Limit exposure to screens: Screens emit blue light, which can interfere with sleep. Try to limit screen time in the hours before bedtime.

Avoid stimulants: Avoid caffeine, nicotine, and alcohol, especially in the hours leading up to bedtime.

Sleep Tracking Technology

Sleep tracking technology can be a valuable tool for monitoring and improving sleep. Here are some examples of sleep-tracking technology that you can utilise to begin to improve your sleep using data:

Wearable devices: Devices like fitness trackers or smartwatches can track sleep duration, stages, and quality.

Bedside devices: Devices like sleep monitors or smart alarms can track sleep patterns and provide insights into sleep quality.

Smartphone apps: Apps like Sleep Cycle or Sleep Score can track sleep and provide insights into sleep patterns.

Supplements for Sleep

Certain supplements may also help to promote healthy sleep. Here are some examples:

Melatonin: Melatonin is a hormone that regulates the sleep-wake cycle. Supplementing with melatonin may help improve sleep quality and reduce the time it takes to fall asleep. Melatonin will not induce sleep or aid sleepiness—due to its role in the circadian cycle, it is primarily useful when changing time zones to reduce jet lag11 12.

Magnesium: Magnesium is a mineral that plays a role in muscle and nerve function, including relaxing muscles and reducing anxiety. Supplementing with magnesium may help to promote relaxation and improve sleep quality13 14.

Valerian root: Valerian root has been used for centuries as a natural sleep aid. Supplementing with it may improve sleep quality and reduce the time it takes to fall asleep15 16.

Precautions and Considerations

While sleep hygiene, sleep-tracking technology, and supplements can be helpful tools for optimising sleep, you should approach them cautiously. Please keep the following considerations in mind:

Consult a healthcare professional: Before making any significant changes to your sleep routine or taking supplements, you should consult a healthcare professional, especially if you have any underlying health conditions.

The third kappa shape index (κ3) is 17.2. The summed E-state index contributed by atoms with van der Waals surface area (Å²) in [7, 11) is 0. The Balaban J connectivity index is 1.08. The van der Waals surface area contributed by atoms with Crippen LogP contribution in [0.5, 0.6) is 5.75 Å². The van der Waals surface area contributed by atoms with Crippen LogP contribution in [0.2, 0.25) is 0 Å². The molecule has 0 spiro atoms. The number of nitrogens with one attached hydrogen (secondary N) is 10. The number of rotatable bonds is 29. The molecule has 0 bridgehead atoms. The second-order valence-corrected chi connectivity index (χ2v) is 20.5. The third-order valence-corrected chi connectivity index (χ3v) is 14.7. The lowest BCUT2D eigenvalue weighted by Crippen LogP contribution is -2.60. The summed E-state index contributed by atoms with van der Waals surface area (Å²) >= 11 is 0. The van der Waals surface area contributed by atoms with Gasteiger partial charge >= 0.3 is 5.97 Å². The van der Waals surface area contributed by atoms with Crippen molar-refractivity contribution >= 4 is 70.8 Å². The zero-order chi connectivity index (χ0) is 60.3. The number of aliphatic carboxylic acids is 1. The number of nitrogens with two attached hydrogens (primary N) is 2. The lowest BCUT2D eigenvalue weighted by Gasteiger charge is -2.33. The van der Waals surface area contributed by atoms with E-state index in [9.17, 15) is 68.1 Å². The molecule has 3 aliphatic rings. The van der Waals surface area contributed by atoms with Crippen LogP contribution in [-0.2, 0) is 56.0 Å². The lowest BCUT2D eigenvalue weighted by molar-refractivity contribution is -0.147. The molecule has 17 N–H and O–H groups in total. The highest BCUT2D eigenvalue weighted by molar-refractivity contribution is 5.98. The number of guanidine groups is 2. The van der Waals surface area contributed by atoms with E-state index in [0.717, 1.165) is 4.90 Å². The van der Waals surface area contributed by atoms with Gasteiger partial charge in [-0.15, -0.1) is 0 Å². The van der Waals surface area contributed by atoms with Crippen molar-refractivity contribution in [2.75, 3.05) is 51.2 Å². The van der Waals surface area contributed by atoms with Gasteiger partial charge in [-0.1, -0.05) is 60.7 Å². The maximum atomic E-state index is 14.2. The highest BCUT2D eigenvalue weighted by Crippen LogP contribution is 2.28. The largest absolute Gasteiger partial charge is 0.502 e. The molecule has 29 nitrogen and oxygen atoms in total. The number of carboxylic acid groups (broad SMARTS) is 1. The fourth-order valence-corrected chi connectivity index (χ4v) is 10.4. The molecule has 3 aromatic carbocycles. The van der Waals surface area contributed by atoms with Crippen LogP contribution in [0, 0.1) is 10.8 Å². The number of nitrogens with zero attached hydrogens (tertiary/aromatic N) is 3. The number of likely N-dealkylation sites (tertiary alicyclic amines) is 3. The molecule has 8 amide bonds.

Be mindful of potential side effects: Supplements, like any medication, can have possible side effects.

Listen to your body: Everyone’s sleep needs are different, so listen to your body and adjust your sleep routine as needed.

TLDR;

Optimising sleep is crucial for maintaining overall health and well-being. Implementing good sleep hygiene practices, using sleep tracking technology, and supplementing with certain compounds can improve sleep quality and duration. However, always approach changes to your health with caution.

Further Reading Suggestions

“Why We Sleep” by Matthew Walker: This book explores the science of sleep and its importance for health and well-being and provides tips and strategies for optimising sleep.

“The Sleep Solution” by W. Chris Winter, MD: This book provides evidence-based strategies for improving sleep, including tips for sleep hygiene and advice on sleep medications and supplements.

SleepFoundation.org: This website provides a wealth of information on sleep, including sleep hygiene tips, sleep disorders, and sleep tracking technology.

National Sleep Foundation: This organisation promotes healthy sleep and provides various resources on sleep hygiene, disorders, and research.

www.hubermanlab.com/sleep-toolkit

References

  1. https://www.ncbi.nlm.nih.gov/books/NBK526132 ↩︎
  2. https://www.ncbi.nlm.nih.gov/pmc/articles/PMC4660253 ↩︎
  3. https://pubmed.ncbi.nlm.nih.gov/30340875 ↩︎
  4. https://www.ncbi.nlm.nih.gov/pmc/articles/PMC6024010 ↩︎
  5. https://www.ncbi.nlm.nih.gov/pmc/articles/PMC7915148/ ↩︎
  6. https://www.frontiersin.org/journals/psychology/articles/10.3389/fpsyg.2023.1185896/full ↩︎
  7. https://www.ncbi.nlm.nih.gov/pmc/articles/PMC6286721 ↩︎
  8. https://www.ncbi.nlm.nih.gov/pmc/articles/PMC9896248 ↩︎
  9. https://www.mdpi.com/2673-947X/2/3/13 ↩︎
  10. https://www.ncbi.nlm.nih.gov/pmc/articles/PMC4400203 ↩︎
  11. https://pubmed.ncbi.nlm.nih.gov/33417003 ↩︎
  12. https://journals.plos.org/plosone/article?id=10.1371%2Fjournal.pone.0063773 ↩︎
  13. https://pubmed.ncbi.nlm.nih.gov/35184264 ↩︎
  14. https://www.ncbi.nlm.nih.gov/pmc/articles/PMC3703169 ↩︎
  15. https://www.ncbi.nlm.nih.gov/pmc/articles/PMC4394901 ↩︎
  16. https://www.ncbi.nlm.nih.gov/pmc/articles/PMC7585905 ↩︎

[NB. All images created using MidJourney]